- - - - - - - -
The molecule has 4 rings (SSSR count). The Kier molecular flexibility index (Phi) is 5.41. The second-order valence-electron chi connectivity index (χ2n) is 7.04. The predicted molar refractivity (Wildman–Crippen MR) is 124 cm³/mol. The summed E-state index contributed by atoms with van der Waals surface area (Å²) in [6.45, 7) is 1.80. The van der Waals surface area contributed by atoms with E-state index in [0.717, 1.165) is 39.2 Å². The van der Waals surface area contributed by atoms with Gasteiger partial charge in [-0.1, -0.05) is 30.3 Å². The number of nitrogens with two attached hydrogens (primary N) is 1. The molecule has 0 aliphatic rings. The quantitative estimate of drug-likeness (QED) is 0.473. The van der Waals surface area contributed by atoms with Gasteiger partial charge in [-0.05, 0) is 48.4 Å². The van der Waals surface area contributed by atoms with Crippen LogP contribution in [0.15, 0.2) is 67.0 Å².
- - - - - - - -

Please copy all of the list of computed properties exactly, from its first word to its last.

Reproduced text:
The molecule has 4 rings (SSSR count). The Kier molecular flexibility index (Phi) is 5.41. The second-order valence-electron chi connectivity index (χ2n) is 7.04. The predicted molar refractivity (Wildman–Crippen MR) is 124 cm³/mol. The summed E-state index contributed by atoms with van der Waals surface area (Å²) in [6.45, 7) is 1.80. The van der Waals surface area contributed by atoms with E-state index in [0.717, 1.165) is 39.2 Å². The van der Waals surface area contributed by atoms with Gasteiger partial charge in [-0.1, -0.05) is 30.3 Å². The number of nitrogens with two attached hydrogens (primary N) is 1. The molecule has 0 aliphatic rings. The quantitative estimate of drug-likeness (QED) is 0.473. The van der Waals surface area contributed by atoms with Gasteiger partial charge in [-0.05, 0) is 48.4 Å². The van der Waals surface area contributed by atoms with Crippen LogP contribution in [0.15, 0.2) is 67.0 Å².